13. Tableau is at a price point MUCH lower than the big boys and offers much better visualization capability than what I saw in your piece. This space is going to explode and it won’t be the big guys making it happen. Tableau, Panorama and others are going to bring this to the masses. Think of the billions of bits of “dark data” that get added in the world every minute…and making it available in accessible ways.

  14. I like Google Docs and this is a good idea, but still lightyears away from being usable.

    – I found it to be extremely slow, even though I just had 2K rows, which really is nothing.
    – It was very unresponsive in general (timed out a couple of times)
    – I found it to be far less intuitive than Excel Pivot table.
    – It has extremely limited functionality,e.g. it did not even have a count function.

  15. I like Google Docs and this is a good idea, but still lightyears away from being usable.

    – I found it to be extremely slow, even though I just had 2K rows, which really is nothing.
    – It was very unresponsive in general (timed out a couple of times)
    – I found it to be far less intuitive than Excel Pivot table.
    – It has extremely limited functionality,e.g. it did not even have a count function.

  16. “Now anyone in a group can update a spreadsheet and everyone in the company can see that activity in real time.”

    I hear the next version of office (Office 14) has full web based office applications, with collaboration etc.

  17. “Now anyone in a group can update a spreadsheet and everyone in the company can see that activity in real time.”

    I hear the next version of office (Office 14) has full web based office applications, with collaboration etc.

  18. Nice interview, Robert! While Zoho Sheet has inbuilt macros and pivot tables, Google Spreadsheets took the third party route to bring in pivot tables support through Panorama. Regarding business intelligence on-demand, it’s a hot space to watch as you say and lots to happen in 09-10.

  19. Nice interview, Robert! While Zoho Sheet has inbuilt macros and pivot tables, Google Spreadsheets took the third party route to bring in pivot tables support through Panorama. Regarding business intelligence on-demand, it’s a hot space to watch as you say and lots to happen in 09-10.

  20. Many non-profits I work with are trapped in Sharepoint because they got it for free and are familiar with MSOfiice. They have hundreds of non-technical employees dispersed across the USA –mostly project managers in school/community settings– who desperately need real-time reports and intelligence.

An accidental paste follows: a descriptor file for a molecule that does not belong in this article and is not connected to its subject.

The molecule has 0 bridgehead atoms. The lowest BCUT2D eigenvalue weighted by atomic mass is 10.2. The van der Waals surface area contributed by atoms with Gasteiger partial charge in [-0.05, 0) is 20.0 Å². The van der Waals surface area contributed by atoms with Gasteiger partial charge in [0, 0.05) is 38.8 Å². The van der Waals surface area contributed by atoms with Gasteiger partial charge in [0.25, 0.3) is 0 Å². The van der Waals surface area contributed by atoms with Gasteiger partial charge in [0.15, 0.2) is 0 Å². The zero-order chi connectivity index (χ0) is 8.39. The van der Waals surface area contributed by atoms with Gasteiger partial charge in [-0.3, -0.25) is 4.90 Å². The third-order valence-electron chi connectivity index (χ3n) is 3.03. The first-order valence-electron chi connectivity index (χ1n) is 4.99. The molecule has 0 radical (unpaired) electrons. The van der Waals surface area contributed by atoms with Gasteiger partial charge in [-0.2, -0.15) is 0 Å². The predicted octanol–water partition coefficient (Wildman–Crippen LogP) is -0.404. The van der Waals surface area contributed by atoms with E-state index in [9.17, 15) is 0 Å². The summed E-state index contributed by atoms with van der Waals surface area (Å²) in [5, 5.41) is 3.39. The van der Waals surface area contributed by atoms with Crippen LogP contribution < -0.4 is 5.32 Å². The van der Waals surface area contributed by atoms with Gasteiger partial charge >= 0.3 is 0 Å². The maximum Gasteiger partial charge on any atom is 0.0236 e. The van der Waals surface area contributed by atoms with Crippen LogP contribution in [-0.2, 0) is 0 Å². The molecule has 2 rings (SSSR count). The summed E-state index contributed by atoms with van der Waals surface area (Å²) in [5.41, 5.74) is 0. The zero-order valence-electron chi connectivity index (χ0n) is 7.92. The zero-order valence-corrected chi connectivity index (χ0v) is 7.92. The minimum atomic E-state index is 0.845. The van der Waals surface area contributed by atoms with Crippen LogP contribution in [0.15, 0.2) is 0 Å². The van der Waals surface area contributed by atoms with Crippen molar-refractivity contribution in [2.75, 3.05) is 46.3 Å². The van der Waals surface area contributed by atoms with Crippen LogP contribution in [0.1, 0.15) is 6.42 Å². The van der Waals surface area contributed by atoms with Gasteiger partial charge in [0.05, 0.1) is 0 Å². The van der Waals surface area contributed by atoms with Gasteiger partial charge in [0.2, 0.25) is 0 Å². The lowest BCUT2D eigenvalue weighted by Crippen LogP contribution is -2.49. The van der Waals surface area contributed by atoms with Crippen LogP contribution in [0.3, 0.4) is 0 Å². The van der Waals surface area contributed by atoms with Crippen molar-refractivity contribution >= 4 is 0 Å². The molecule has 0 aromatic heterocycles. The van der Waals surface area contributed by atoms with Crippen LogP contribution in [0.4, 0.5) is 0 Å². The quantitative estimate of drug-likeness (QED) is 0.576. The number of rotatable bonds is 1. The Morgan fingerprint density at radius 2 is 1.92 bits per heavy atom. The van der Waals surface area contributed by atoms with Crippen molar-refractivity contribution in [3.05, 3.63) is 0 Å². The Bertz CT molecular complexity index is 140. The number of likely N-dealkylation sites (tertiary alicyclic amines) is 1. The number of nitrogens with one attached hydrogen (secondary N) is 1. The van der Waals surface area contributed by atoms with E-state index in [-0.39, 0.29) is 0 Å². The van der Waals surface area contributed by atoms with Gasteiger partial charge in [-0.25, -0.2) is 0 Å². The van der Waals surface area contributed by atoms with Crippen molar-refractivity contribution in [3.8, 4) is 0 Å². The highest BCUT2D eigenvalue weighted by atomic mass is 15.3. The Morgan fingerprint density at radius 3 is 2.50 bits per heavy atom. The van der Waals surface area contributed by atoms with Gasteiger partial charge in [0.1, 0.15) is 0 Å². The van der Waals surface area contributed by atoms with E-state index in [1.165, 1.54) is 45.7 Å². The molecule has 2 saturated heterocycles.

They don’t use the Sharepoint-based intranets (because the UI stinks) and don’t have time to learn/navigate excel to get the reports and intelligence they want.

    They would embrace a solution like Panorama’s and benefit from it greatly if:

    1. They could see a killer demo showing it used by similar organizations
    2. Their fears of security & reliable web connectivity could be allayed
    3. It were brought to them/endorsed by a company they trust like Google.

    RE #3, It would be interesting to see Panorama parter with Google to pro-actively bring this solution to non-profits.

  21. Many non-profits I work with are trapped in Sharepoint because they got it for free and are familiar with MSOfiice. They have hundreds of non-technical employees dispersed across the USA –mostly project managers in school/community settings– who desperately need real-time reports and intelligence.

    They don’t use the Sharepoint-based intranets (because the UI stinks) and don’t have time to learn/navigate excel to get the reports and intelligence they want.

    They would embrace a solution like Panorama’s and benefit from it greatly if:

    1. They could see a killer demo showing it used by similar organizations
    2. Their fears of security & reliable web connectivity could be allayed
    3. It were brought to them/endorsed by a company they trust like Google.

    RE #3, It would be interesting to see Panorama parter with Google to pro-actively bring this solution to non-profits.

  22. [...] learn, rolls with the punches and likes to put his neck on the line. I admire that. But seriously, holding out the likes of GoogleApps and Zoho as delivering enterprise disruption is ummm…interesting. I’m a huge fan of Zoho especially but there are far bigger fish to fry. As [...]

  23. I completely agree with the example you have given. Change will not happen overnight – it will take time-but it will! Just like the example you have given about mold and strawberry! Microsoft is an Icon in this sector and others are the followers. But surely unity is the power. So this business collaborative has the chance offer better service in the future. Moreover in time of economic downturn companies’ people have the tendency to try oyt all the free stuffs which can be a threat for MS.